• How many more layers can you possibly put on  the toilet seat to keep yourself protected?  

  • Actually, fact number eight says covering  the toilet seat might be one precaution  

  • you're taking that's..pretty much uselessEven though it sounds disgusting to sit  

  • naked where others have sat, glute to glute  disease transmission isn't really a thing.  

  • There's only one transmissible skin to skin  virus you could fear from public bathrooms,  

  • called CA-MRSA, but there hasn't beenconfirmed bathroom case transmission...ever!

  • You're more likely to come into contact with germs  after flushing, especially if you leave the lid  

  • open. Germs can spray up to six feet in the  air this way! That's why most scientists advise  

  • closing the lid, and if possible, flushing  with your foot. Your hands tend to be the  

  • biggest disease carriers, so avoid touching  them to too many surfaces, and wash them well.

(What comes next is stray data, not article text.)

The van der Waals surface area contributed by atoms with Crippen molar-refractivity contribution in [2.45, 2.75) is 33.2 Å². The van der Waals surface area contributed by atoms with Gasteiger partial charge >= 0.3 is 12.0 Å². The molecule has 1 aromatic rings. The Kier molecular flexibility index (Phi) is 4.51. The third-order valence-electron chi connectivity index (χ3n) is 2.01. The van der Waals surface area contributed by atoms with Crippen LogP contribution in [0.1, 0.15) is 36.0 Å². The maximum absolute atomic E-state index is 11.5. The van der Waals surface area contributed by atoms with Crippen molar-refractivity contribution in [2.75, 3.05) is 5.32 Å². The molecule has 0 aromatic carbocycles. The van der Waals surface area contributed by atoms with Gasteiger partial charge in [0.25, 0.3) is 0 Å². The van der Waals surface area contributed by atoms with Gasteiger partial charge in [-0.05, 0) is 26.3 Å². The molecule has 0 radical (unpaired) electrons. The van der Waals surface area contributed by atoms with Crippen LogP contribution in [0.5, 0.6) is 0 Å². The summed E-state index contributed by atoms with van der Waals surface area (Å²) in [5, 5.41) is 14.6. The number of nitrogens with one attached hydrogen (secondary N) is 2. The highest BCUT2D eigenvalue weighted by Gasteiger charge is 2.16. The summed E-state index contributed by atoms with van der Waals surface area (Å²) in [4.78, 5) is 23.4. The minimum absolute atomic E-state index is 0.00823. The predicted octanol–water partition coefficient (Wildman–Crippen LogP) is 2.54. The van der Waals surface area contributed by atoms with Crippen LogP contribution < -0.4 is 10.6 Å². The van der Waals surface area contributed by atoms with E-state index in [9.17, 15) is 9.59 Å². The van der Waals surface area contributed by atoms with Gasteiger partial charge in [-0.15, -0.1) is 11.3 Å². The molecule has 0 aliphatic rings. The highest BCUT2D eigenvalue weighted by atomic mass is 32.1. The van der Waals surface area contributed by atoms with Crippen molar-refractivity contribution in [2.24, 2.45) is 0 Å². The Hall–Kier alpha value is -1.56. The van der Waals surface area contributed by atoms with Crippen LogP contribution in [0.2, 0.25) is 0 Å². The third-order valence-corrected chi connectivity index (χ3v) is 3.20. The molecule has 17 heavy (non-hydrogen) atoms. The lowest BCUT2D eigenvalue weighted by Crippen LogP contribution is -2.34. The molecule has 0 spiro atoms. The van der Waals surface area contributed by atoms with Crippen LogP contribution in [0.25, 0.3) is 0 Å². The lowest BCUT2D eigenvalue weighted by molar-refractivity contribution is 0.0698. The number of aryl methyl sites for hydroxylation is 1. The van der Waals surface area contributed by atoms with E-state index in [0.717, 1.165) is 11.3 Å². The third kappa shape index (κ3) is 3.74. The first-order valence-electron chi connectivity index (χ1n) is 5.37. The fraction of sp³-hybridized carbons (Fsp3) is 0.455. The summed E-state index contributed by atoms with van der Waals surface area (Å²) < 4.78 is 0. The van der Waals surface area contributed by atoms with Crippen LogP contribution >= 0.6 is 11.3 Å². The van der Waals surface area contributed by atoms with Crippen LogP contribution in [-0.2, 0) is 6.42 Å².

• And why do women have longer usage times? Any  woman who has impatiently ducked into the mens'  

  • room knows this is always the case. The answer  is a combination of factors. Mens' bathrooms  

  • cram many more available spaces inside thanks  to urinals, while women need to enter a stall.  

  • Women also menstruate, and are usually the ones  to have to accompany children to the bathroom,  

  • all of which take longer. And since  women almost always have to sit down,  

  • while men just stand for #1, covering the toilet  in paper - which we already discussed as kind of  

  • pointless - or using the infamous hover-pee  technique usually takes much more time.

  • The following fact might also play a role in  different wait times for different genders:  

  • only 30% of men, as opposed to 60% of women, wash  their hands properly after using the bathroom.